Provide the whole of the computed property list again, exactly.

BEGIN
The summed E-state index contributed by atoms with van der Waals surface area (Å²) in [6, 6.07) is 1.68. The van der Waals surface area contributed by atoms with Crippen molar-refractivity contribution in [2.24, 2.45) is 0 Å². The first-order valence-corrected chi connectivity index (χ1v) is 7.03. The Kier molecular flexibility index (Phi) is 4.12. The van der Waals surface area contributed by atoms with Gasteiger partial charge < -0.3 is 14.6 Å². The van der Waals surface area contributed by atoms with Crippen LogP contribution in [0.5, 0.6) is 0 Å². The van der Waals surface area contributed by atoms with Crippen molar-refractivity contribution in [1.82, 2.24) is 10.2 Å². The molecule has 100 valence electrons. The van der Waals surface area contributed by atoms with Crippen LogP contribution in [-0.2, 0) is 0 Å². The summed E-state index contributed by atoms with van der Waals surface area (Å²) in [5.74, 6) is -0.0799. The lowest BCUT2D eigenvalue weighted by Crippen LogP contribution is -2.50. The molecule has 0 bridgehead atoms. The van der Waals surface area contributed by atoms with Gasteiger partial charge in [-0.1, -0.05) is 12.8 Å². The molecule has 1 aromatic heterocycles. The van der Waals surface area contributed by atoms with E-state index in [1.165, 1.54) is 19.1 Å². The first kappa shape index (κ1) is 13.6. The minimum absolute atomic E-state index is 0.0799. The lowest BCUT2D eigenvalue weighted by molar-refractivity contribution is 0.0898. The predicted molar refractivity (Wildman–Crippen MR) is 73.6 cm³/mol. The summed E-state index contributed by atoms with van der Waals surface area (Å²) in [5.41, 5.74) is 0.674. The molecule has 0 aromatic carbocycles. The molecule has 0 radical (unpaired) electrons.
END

The summed E-state index contributed by atoms with van der Waals surface area (Å²) in [6, 6.07) is 1.68. The van der Waals surface area contributed by atoms with Crippen molar-refractivity contribution in [2.24, 2.45) is 0 Å². The first-order valence-corrected chi connectivity index (χ1v) is 7.03. The Kier molecular flexibility index (Phi) is 4.12. The van der Waals surface area contributed by atoms with Gasteiger partial charge < -0.3 is 14.6 Å². The van der Waals surface area contributed by atoms with Crippen LogP contribution in [0.5, 0.6) is 0 Å². The van der Waals surface area contributed by atoms with Crippen molar-refractivity contribution in [1.82, 2.24) is 10.2 Å². The molecule has 100 valence electrons. The van der Waals surface area contributed by atoms with Crippen LogP contribution in [-0.2, 0) is 0 Å². The summed E-state index contributed by atoms with van der Waals surface area (Å²) in [5.74, 6) is -0.0799. The lowest BCUT2D eigenvalue weighted by Crippen LogP contribution is -2.50. The molecule has 0 bridgehead atoms. The van der Waals surface area contributed by atoms with Gasteiger partial charge in [-0.1, -0.05) is 12.8 Å². The molecule has 1 aromatic heterocycles. The van der Waals surface area contributed by atoms with E-state index in [1.165, 1.54) is 19.1 Å². The first kappa shape index (κ1) is 13.6. The minimum absolute atomic E-state index is 0.0799. The lowest BCUT2D eigenvalue weighted by molar-refractivity contribution is 0.0898. The predicted molar refractivity (Wildman–Crippen MR) is 73.6 cm³/mol. The summed E-state index contributed by atoms with van der Waals surface area (Å²) in [5.41, 5.74) is 0.674. The molecule has 0 aromatic carbocycles. The molecule has 0 radical (unpaired) electrons.